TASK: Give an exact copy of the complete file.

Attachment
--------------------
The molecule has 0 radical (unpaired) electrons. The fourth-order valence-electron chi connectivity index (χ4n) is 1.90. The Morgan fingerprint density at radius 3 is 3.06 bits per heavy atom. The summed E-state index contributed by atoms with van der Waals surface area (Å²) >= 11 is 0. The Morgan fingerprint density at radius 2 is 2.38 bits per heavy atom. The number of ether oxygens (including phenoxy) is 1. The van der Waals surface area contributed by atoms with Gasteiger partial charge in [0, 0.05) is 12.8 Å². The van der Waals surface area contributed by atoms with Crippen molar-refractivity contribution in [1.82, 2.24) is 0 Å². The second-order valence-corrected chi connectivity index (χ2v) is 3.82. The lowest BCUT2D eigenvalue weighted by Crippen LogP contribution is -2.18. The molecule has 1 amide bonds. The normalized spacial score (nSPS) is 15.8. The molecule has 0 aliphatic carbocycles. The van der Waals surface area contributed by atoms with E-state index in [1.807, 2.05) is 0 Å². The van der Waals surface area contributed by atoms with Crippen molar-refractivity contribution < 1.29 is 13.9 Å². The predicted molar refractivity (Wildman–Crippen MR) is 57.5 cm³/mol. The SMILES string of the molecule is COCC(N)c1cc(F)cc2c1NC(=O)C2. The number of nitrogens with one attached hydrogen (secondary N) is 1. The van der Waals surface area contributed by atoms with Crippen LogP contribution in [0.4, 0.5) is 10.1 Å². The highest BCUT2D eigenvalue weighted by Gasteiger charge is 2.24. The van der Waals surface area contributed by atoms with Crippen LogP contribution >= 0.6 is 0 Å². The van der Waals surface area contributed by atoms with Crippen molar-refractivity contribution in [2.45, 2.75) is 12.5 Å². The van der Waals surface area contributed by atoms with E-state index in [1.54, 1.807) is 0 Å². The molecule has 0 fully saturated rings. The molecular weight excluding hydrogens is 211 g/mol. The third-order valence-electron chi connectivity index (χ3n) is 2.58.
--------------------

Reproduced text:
The molecule has 0 radical (unpaired) electrons. The fourth-order valence-electron chi connectivity index (χ4n) is 1.90. The Morgan fingerprint density at radius 3 is 3.06 bits per heavy atom. The summed E-state index contributed by atoms with van der Waals surface area (Å²) >= 11 is 0. The Morgan fingerprint density at radius 2 is 2.38 bits per heavy atom. The number of ether oxygens (including phenoxy) is 1. The van der Waals surface area contributed by atoms with Gasteiger partial charge in [0, 0.05) is 12.8 Å². The van der Waals surface area contributed by atoms with Crippen molar-refractivity contribution in [1.82, 2.24) is 0 Å². The second-order valence-corrected chi connectivity index (χ2v) is 3.82. The lowest BCUT2D eigenvalue weighted by Crippen LogP contribution is -2.18. The molecule has 1 amide bonds. The normalized spacial score (nSPS) is 15.8. The molecule has 0 aliphatic carbocycles. The van der Waals surface area contributed by atoms with E-state index in [1.807, 2.05) is 0 Å². The van der Waals surface area contributed by atoms with Crippen molar-refractivity contribution < 1.29 is 13.9 Å². The predicted molar refractivity (Wildman–Crippen MR) is 57.5 cm³/mol. The SMILES string of the molecule is COCC(N)c1cc(F)cc2c1NC(=O)C2. The number of nitrogens with one attached hydrogen (secondary N) is 1. The van der Waals surface area contributed by atoms with Crippen LogP contribution in [0.4, 0.5) is 10.1 Å². The highest BCUT2D eigenvalue weighted by Gasteiger charge is 2.24. The van der Waals surface area contributed by atoms with Crippen LogP contribution >= 0.6 is 0 Å². The van der Waals surface area contributed by atoms with Crippen molar-refractivity contribution in [2.45, 2.75) is 12.5 Å². The van der Waals surface area contributed by atoms with E-state index in [1.54, 1.807) is 0 Å². The molecule has 0 fully saturated rings. The molecular weight excluding hydrogens is 211 g/mol. The third-order valence-electron chi connectivity index (χ3n) is 2.58.